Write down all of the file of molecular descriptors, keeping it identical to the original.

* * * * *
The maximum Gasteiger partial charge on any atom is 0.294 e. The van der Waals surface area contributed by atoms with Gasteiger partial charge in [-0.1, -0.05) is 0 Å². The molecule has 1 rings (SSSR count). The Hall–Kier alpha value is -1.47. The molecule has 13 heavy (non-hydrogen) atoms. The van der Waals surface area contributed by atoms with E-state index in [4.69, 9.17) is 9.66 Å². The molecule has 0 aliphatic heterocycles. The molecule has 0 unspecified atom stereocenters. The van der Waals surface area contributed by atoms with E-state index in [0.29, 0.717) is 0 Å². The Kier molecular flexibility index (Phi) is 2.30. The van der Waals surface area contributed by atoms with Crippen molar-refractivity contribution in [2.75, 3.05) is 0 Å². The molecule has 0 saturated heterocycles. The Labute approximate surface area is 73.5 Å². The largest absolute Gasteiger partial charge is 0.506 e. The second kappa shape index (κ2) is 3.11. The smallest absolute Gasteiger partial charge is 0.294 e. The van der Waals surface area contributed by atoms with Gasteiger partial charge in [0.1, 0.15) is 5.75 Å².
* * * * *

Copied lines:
The maximum Gasteiger partial charge on any atom is 0.294 e. The van der Waals surface area contributed by atoms with Gasteiger partial charge in [-0.1, -0.05) is 0 Å². The molecule has 1 rings (SSSR count). The Hall–Kier alpha value is -1.47. The molecule has 13 heavy (non-hydrogen) atoms. The van der Waals surface area contributed by atoms with E-state index in [4.69, 9.17) is 9.66 Å². The molecule has 0 aliphatic heterocycles. The molecule has 0 unspecified atom stereocenters. The van der Waals surface area contributed by atoms with E-state index in [0.29, 0.717) is 0 Å². The Kier molecular flexibility index (Phi) is 2.30. The van der Waals surface area contributed by atoms with Crippen molar-refractivity contribution in [2.75, 3.05) is 0 Å². The molecule has 0 saturated heterocycles. The Labute approximate surface area is 73.5 Å². The largest absolute Gasteiger partial charge is 0.506 e. The second kappa shape index (κ2) is 3.11. The smallest absolute Gasteiger partial charge is 0.294 e. The van der Waals surface area contributed by atoms with Gasteiger partial charge in [0.1, 0.15) is 5.75 Å².